And I think this is when real feelings of grief start to sink in – with the context of how non-diverse the field is, it’s devastating to realise that I may in fact be another statistic falling by the wayside, that my inability to remain in the field is ultimately a “win” for the field to remain as staunchly white, cis-het, able-bodied male as it’s always been.

And, in turn, that becomes feelings of failure as well. I so desperately wanted to remain in the field as a stubborn obstacle against the continuation of a non-diverse, colonial endeavour and actually fight for change. But as I continue to get rejections from archaeology positions across the sector, it feels like I’ve failed – as an archaeologist, as a person who wanted to see the sector change, as someone who did three different degrees to gain expertise…I have failed to prove my worth to the field and now I’m no longer in it.

I feel as though I’ve wasted the past decade of my life – because how can you spend so long studying in a field only to not even seem employable? I feel as though I’ve wasted hundreds of thousands of dollars in student loans on degrees that will never see use. And perhaps the most painful failure of all? I’ve become a sort of hypocrite, writing constantly about ways to change the field when I’m not even in the field myself. I’ve ended up in such a depressive episode that it’s been hard to find the motivation to continue to try, which exacerbates the problem as well.

I wish I had a happier way to end this blog post, but here’s the truth: I’ve applied to nearly 100 jobs in the last five months, a mixture of archaeology, heritage, and other research jobs. Of these, I have had 7 invitations to interview – none of them archaeology or heritage jobs. Indeed, all of those jobs have been outright rejections so far. I’m resigned at this point to spending the next few years in non-archaeology or heritage roles, and with every new rejection, I inch even closer towards completely leaving the field altogether.

I wanted archaeology to be my whole life, but now it’s likely to become more of a hobby. And while I am happy to try and remain in the field as best as I can, I’m also preparing for a future where I’m just not able to. And it breaks my heart.

If you’re financially stable enough, why not donate to help out marginalised archaeologists in need via the Black Trowel Collective Microgrants? You can subscribe to their Patreon to become a monthly donor, or do a one-time donation via PayPal.

My work and independent research is supported almost entirely by the generosity of readers – if you’re interested in contributing a tiny bit, you can find my PayPal here, as well as my Amazon Wishlist for research material.

End of the (PhD) Road: Reflecting on 5+ Years of Graduate Studies in Archaeology

Last week, I (finally!) graduated from the University of Bradford with my PhD in Archaeology, ending a decade-long academic journey that was a culmination of approximately 5 years of PhD studies, 1 year of MSc studies (Archaeological Sciences), and 4 years of BA studies (Classical Archaeology and Anthropology)…and boy, am I tired.

Here you can see me looking absolutely thrilled in a puffy hat.

So, after all of these years, we get to the final question…was it all worth it? Well…maybe. Okay, that’s a bit of a cop-out, but to be fair that’s a pretty big question to ask a recent graduate! But I do know that many current postgraduates and potential postgraduates read this blog, so it feels as though it may be useful to provide a brief summary of my experiences as a postgraduate in archaeology – for more detailed experiences, you can check back in my PhD Life blog series.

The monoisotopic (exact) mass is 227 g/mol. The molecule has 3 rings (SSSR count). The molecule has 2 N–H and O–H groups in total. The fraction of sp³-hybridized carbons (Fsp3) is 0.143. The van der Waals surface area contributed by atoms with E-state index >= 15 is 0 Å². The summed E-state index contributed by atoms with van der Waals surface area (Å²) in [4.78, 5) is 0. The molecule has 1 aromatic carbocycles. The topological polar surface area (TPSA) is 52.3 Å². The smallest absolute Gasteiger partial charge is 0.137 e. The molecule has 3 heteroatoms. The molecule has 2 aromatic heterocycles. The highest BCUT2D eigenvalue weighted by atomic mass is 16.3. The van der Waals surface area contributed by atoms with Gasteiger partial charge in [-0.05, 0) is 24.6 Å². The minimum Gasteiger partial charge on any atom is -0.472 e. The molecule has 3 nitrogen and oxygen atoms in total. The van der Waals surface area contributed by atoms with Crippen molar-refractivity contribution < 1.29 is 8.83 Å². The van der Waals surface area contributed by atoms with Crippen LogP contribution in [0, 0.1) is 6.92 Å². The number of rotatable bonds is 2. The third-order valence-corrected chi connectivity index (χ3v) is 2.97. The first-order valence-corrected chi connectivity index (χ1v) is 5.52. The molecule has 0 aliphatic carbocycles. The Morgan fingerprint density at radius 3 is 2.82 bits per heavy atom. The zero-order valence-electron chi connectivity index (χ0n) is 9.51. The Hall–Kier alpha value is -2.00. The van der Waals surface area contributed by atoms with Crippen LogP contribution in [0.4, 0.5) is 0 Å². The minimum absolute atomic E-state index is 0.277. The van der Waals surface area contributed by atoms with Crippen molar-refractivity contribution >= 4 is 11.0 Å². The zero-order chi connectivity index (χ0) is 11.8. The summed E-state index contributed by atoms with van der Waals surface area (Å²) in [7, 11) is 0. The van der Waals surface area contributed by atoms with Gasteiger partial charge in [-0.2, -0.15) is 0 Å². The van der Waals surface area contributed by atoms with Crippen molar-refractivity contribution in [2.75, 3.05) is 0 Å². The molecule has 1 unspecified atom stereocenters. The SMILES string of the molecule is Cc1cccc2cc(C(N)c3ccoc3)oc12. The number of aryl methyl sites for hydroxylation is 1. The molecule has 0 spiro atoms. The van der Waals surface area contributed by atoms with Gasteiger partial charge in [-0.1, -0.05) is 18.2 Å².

The Good

One of the main reasons why I wanted to continue my studies as a postgraduate was that I was very keen on specialising as an archaeologist. After my undergraduate studies, I was well-versed as a classical archaeologist (with some detours into Viking Age archaeology and anthropology), but I also knew that I wasn’t satisfied with that. Frankly, I ended up really disliking classical archaeology by the end of my degree, and knew that I wouldn’t be happy continuing that line of study. But I knew that the extra years of study granted by a postgraduate programme would enable me to not only experience other subfields within archaeology, but also eventually specialise in one of them; this would also be much more appealing to employers, as I would have years of focused experience rather than a couple of years of general archaeology education.

And this did work out for me – had I not done my postgraduate studies, I wouldn’t have become a zooarchaeologist. Of course, I think some of this may be unique to archaeology, as it is a much larger discipline than what the general public may think. In addition, I knew that I was missing a lot of what archaeology had to offer due to my undergraduate department; in the United States, many archaeology programmes have a strong connection to anthropology, going as far as being considered a subfield of the discipline. As such, I was well-versed in interpretation and theory alongside more general cultural and historical studies, but lacked practical and analytical skills. In the United Kingdom, however, archaeology is often seen as a science, first and foremost. Here, many programmes focus on analytical applications of science for archaeology, and really emphasise the need for fieldwork experience. That said, both the US and the UK certainly have programmes that contradict those general statements, but this has always been my experience in both countries. For me, doing a postgraduate (and specifically moving abroad to the UK) would mean getting what I considered to be the “full picture” of what archaeology had to offer – and again, it did work out for me, as my PhD research allowed me the space to apply both analytical and theoretical methodologies to my topic.

Finally, it must be said that there is a definitive confidence boost that postgraduate studies can provide. Increasing my expertise and specialisation through postgraduate studies provided me with a confidence that I completely lacked during my undergraduate (and, if we’re being honest, I also lacked it during my MSc and my first few years of my PhD!).